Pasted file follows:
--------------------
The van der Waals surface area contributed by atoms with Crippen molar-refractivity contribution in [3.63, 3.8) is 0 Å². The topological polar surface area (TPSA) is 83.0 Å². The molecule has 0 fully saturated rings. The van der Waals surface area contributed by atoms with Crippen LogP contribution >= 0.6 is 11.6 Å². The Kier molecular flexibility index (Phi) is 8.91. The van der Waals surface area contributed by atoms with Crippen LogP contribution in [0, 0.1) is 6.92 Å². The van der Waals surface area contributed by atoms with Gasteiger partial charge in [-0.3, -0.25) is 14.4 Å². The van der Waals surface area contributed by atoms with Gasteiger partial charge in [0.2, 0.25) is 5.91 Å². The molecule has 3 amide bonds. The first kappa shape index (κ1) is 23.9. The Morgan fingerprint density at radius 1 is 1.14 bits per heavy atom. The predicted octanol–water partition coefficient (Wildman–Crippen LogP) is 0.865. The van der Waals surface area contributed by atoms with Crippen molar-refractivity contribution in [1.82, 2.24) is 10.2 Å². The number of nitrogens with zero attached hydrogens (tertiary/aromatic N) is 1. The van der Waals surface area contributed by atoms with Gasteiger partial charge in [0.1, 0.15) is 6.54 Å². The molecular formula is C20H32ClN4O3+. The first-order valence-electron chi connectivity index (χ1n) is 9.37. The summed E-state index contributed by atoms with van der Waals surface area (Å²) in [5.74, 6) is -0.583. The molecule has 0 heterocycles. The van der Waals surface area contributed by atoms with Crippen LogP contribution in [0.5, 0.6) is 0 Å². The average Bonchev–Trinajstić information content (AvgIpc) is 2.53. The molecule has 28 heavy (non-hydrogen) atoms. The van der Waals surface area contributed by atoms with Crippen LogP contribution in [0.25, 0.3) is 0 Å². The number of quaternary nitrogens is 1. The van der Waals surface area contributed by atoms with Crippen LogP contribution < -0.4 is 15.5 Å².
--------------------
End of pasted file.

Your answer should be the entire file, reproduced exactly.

The van der Waals surface area contributed by atoms with Crippen molar-refractivity contribution in [3.63, 3.8) is 0 Å². The topological polar surface area (TPSA) is 83.0 Å². The molecule has 0 fully saturated rings. The van der Waals surface area contributed by atoms with Crippen LogP contribution >= 0.6 is 11.6 Å². The Kier molecular flexibility index (Phi) is 8.91. The van der Waals surface area contributed by atoms with Crippen LogP contribution in [0, 0.1) is 6.92 Å². The van der Waals surface area contributed by atoms with Gasteiger partial charge in [-0.3, -0.25) is 14.4 Å². The van der Waals surface area contributed by atoms with Gasteiger partial charge in [0.2, 0.25) is 5.91 Å². The molecule has 3 amide bonds. The first kappa shape index (κ1) is 23.9. The Morgan fingerprint density at radius 1 is 1.14 bits per heavy atom. The predicted octanol–water partition coefficient (Wildman–Crippen LogP) is 0.865. The van der Waals surface area contributed by atoms with Crippen molar-refractivity contribution in [1.82, 2.24) is 10.2 Å². The number of nitrogens with zero attached hydrogens (tertiary/aromatic N) is 1. The van der Waals surface area contributed by atoms with Gasteiger partial charge in [0.1, 0.15) is 6.54 Å². The molecular formula is C20H32ClN4O3+. The first-order valence-electron chi connectivity index (χ1n) is 9.37. The summed E-state index contributed by atoms with van der Waals surface area (Å²) in [5.74, 6) is -0.583. The molecule has 0 heterocycles. The van der Waals surface area contributed by atoms with Crippen LogP contribution in [0.5, 0.6) is 0 Å². The average Bonchev–Trinajstić information content (AvgIpc) is 2.53. The molecule has 28 heavy (non-hydrogen) atoms. The van der Waals surface area contributed by atoms with Crippen LogP contribution in [0.25, 0.3) is 0 Å². The number of quaternary nitrogens is 1. The van der Waals surface area contributed by atoms with Crippen LogP contribution < -0.4 is 15.5 Å².